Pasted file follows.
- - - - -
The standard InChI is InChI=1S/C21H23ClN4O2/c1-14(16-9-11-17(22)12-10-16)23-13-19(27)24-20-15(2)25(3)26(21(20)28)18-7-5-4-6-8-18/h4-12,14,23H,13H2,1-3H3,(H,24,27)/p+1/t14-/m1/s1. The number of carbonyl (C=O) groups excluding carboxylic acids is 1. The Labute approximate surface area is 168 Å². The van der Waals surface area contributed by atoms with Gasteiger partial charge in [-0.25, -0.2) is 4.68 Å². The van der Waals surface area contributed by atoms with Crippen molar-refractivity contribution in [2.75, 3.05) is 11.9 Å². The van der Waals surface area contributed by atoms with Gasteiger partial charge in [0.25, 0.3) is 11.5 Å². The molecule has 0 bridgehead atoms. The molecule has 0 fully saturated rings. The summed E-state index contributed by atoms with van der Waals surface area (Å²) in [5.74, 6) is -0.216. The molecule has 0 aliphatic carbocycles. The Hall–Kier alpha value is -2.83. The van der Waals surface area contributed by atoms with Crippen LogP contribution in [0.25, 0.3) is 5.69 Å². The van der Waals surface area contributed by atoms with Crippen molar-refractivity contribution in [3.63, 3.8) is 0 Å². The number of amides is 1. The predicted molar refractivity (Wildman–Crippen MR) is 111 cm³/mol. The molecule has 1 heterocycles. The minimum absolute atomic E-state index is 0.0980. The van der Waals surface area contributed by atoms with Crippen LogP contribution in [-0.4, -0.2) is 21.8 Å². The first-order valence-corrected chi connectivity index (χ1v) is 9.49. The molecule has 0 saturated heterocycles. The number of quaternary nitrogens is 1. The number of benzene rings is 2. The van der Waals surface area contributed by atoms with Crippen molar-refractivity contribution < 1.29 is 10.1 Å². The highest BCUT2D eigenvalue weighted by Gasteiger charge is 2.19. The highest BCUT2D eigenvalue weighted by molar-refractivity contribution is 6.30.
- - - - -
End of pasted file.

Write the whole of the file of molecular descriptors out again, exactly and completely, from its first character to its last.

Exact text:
The standard InChI is InChI=1S/C21H23ClN4O2/c1-14(16-9-11-17(22)12-10-16)23-13-19(27)24-20-15(2)25(3)26(21(20)28)18-7-5-4-6-8-18/h4-12,14,23H,13H2,1-3H3,(H,24,27)/p+1/t14-/m1/s1. The number of carbonyl (C=O) groups excluding carboxylic acids is 1. The Labute approximate surface area is 168 Å². The van der Waals surface area contributed by atoms with Gasteiger partial charge in [-0.25, -0.2) is 4.68 Å². The van der Waals surface area contributed by atoms with Crippen molar-refractivity contribution in [2.75, 3.05) is 11.9 Å². The van der Waals surface area contributed by atoms with Gasteiger partial charge in [0.25, 0.3) is 11.5 Å². The molecule has 0 bridgehead atoms. The molecule has 0 fully saturated rings. The summed E-state index contributed by atoms with van der Waals surface area (Å²) in [5.74, 6) is -0.216. The molecule has 0 aliphatic carbocycles. The Hall–Kier alpha value is -2.83. The van der Waals surface area contributed by atoms with Crippen LogP contribution in [0.25, 0.3) is 5.69 Å². The van der Waals surface area contributed by atoms with Crippen molar-refractivity contribution in [3.63, 3.8) is 0 Å². The number of amides is 1. The predicted molar refractivity (Wildman–Crippen MR) is 111 cm³/mol. The molecule has 1 heterocycles. The minimum absolute atomic E-state index is 0.0980. The van der Waals surface area contributed by atoms with Crippen LogP contribution in [-0.4, -0.2) is 21.8 Å². The first-order valence-corrected chi connectivity index (χ1v) is 9.49. The molecule has 0 saturated heterocycles. The number of quaternary nitrogens is 1. The number of benzene rings is 2. The van der Waals surface area contributed by atoms with Crippen molar-refractivity contribution < 1.29 is 10.1 Å². The highest BCUT2D eigenvalue weighted by Gasteiger charge is 2.19. The highest BCUT2D eigenvalue weighted by molar-refractivity contribution is 6.30.